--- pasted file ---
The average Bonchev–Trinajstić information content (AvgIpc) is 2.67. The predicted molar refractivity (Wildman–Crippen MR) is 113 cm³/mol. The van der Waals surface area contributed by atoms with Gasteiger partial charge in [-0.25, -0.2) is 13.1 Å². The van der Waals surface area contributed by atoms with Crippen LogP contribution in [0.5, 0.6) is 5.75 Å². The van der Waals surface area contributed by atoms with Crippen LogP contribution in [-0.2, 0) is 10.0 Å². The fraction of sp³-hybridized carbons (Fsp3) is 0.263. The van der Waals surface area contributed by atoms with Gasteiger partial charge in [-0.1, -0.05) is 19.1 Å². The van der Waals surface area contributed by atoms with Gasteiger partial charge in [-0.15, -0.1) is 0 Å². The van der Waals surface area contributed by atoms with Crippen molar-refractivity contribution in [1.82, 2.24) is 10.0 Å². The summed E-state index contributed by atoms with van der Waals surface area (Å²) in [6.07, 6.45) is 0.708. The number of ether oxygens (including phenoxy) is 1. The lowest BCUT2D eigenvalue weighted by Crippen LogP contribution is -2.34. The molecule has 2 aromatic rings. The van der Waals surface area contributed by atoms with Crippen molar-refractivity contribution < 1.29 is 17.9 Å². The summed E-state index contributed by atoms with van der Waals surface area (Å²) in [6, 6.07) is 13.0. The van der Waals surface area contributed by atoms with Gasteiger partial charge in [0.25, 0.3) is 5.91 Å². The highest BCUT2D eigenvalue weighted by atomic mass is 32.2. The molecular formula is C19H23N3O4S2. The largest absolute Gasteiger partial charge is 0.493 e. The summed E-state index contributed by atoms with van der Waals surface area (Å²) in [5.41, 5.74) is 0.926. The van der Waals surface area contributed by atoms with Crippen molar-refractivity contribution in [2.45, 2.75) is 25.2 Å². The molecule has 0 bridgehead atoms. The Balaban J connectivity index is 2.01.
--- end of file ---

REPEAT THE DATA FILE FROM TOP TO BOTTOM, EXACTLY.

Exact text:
The average Bonchev–Trinajstić information content (AvgIpc) is 2.67. The predicted molar refractivity (Wildman–Crippen MR) is 113 cm³/mol. The van der Waals surface area contributed by atoms with Gasteiger partial charge in [-0.25, -0.2) is 13.1 Å². The van der Waals surface area contributed by atoms with Crippen LogP contribution in [0.5, 0.6) is 5.75 Å². The van der Waals surface area contributed by atoms with Crippen LogP contribution in [-0.2, 0) is 10.0 Å². The fraction of sp³-hybridized carbons (Fsp3) is 0.263. The van der Waals surface area contributed by atoms with Gasteiger partial charge in [-0.1, -0.05) is 19.1 Å². The van der Waals surface area contributed by atoms with Gasteiger partial charge in [-0.15, -0.1) is 0 Å². The van der Waals surface area contributed by atoms with Crippen molar-refractivity contribution in [1.82, 2.24) is 10.0 Å². The summed E-state index contributed by atoms with van der Waals surface area (Å²) in [6.07, 6.45) is 0.708. The number of ether oxygens (including phenoxy) is 1. The lowest BCUT2D eigenvalue weighted by Crippen LogP contribution is -2.34. The molecule has 2 aromatic rings. The van der Waals surface area contributed by atoms with Crippen molar-refractivity contribution < 1.29 is 17.9 Å². The summed E-state index contributed by atoms with van der Waals surface area (Å²) in [6, 6.07) is 13.0. The van der Waals surface area contributed by atoms with Gasteiger partial charge in [0.25, 0.3) is 5.91 Å². The highest BCUT2D eigenvalue weighted by atomic mass is 32.2. The molecular formula is C19H23N3O4S2. The largest absolute Gasteiger partial charge is 0.493 e. The summed E-state index contributed by atoms with van der Waals surface area (Å²) in [5.41, 5.74) is 0.926. The van der Waals surface area contributed by atoms with Crippen molar-refractivity contribution in [2.45, 2.75) is 25.2 Å². The molecule has 0 bridgehead atoms. The Balaban J connectivity index is 2.01.